Gypsum is a common sulfate mineral of superb industrial significance, composed of hydrated calcium sulfate (CaSO4 ·2H2O). The chemical difference is that gypsum contains two waters and anhydrite is without water. Gypsum is the most common sulfate mineral.
The word gypsum is derived from the Greek word γύψος (gypsos), “plaster”. Because the quarries of the Montmartre district of Paris have long furnished burnt gypsum (calcined gypsum) used for various purposes, this dehydrated gypsum became known as plaster of Paris. Upon addition of water, after a few tens of minutes plaster of Paris becomes regular gypsum (dihydrate) again, causing the material to harden or “set” in ways that are useful for casting and construction.
Gypsum was known in Old English as spærstān, “spear stone”, referring to its crystalline projections. (Thus, the word spar in mineralogy is by way of comparison to gypsum, referring to any non-ore mineral or crystal that forms in spearlike projections). In the mid-18th century, the German clergyman and agriculturalist Johann Friderich Mayer investigated and publicized gypsum’s use as a fertilizer. Gypsum may act as a source of sulfur for plant growth, and in the early 19th century, it was regarded as an almost miraculous fertilizer. American farmers were so anxious to acquire it that a lively smuggling trade with Nova Scotia evolved, resulting in the so-called “Plaster War” of 1820. In the 19th century, it was also known as lime sulfate or sulfate of lime.
The Egyptians knew about it, and used it in the Pyramids. It’s also found in toothpaste; helps make peanuts grow; is found in the walls of our home; and makes many sets for movies.
Very few people have ever heard of “hydrous calcium sulphate.” But, don’t feel badly. Probably not more than one person in a hundred knows that hydrous calcium sulphate has all those uses and many more. And even fewer are aware that hydrous calcium sulphate CaSO 4. 2 H2O as chemists know it is gypsum.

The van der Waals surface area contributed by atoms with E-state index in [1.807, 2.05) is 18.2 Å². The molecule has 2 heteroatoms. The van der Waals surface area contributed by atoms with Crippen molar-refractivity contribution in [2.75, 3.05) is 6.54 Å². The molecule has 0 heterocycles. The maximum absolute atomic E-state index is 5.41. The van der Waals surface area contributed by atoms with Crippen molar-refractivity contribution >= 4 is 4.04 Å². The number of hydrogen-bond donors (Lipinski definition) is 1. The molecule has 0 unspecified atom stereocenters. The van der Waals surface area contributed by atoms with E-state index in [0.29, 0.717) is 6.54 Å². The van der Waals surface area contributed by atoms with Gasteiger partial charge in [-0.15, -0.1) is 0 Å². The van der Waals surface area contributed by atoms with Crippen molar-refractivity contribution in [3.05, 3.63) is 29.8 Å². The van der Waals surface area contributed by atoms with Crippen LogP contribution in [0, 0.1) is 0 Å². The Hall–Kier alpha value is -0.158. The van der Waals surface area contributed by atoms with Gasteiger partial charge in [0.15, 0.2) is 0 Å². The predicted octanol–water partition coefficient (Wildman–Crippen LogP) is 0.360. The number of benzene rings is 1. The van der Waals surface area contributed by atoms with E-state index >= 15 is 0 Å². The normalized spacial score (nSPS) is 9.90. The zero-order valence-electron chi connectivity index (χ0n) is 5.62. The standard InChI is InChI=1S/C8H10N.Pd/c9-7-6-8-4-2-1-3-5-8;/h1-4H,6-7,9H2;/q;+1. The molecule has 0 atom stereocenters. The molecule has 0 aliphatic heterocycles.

Even though more than 15 million tons of gypsum are used in the United States in a typical year, and even though the average person is surrounded by gypsum products from dawn to dusk, from the cradle to the grave, most people today are apt to say “Now, just what is this stuff?” And this, despite the fact that the “stuff’ has been known to man for thousands of years.
Gypsum is a rock that, like limestone, occurs naturally in many parts of the world. And, like limestone, in an absolutely pure form it is white.
However, the usual presence of darker impurities produces rock in varying shades of gray, brown, and even black. Since it normally is found close to the surface, gypsum can be mined or quarried easily.
Gypsum is found in a number of forms and is of great economic importance. It is colorless or white but can be tinted light brown, gray, yellow, green, or orange due to the presence of impurities. Single, well-developed crystals can be blocky with a slanted parallelogram outline, tabular, or bladed. Twinned crystals are common and frequently form characteristic “fishtails.” Numerous transparent, swordlike selenite gypsum crystals 61 ⁄2 ft (2 m) or more long can be found at the Cave of Swords, Chihuahua, Mexico, one of the world’s most spectacular mineral deposits. Gypsum occurs in extensive beds formed by the evaporation of ocean brine. It also occurs as an alteration product of sulfides in ore deposits and as volcanic deposits.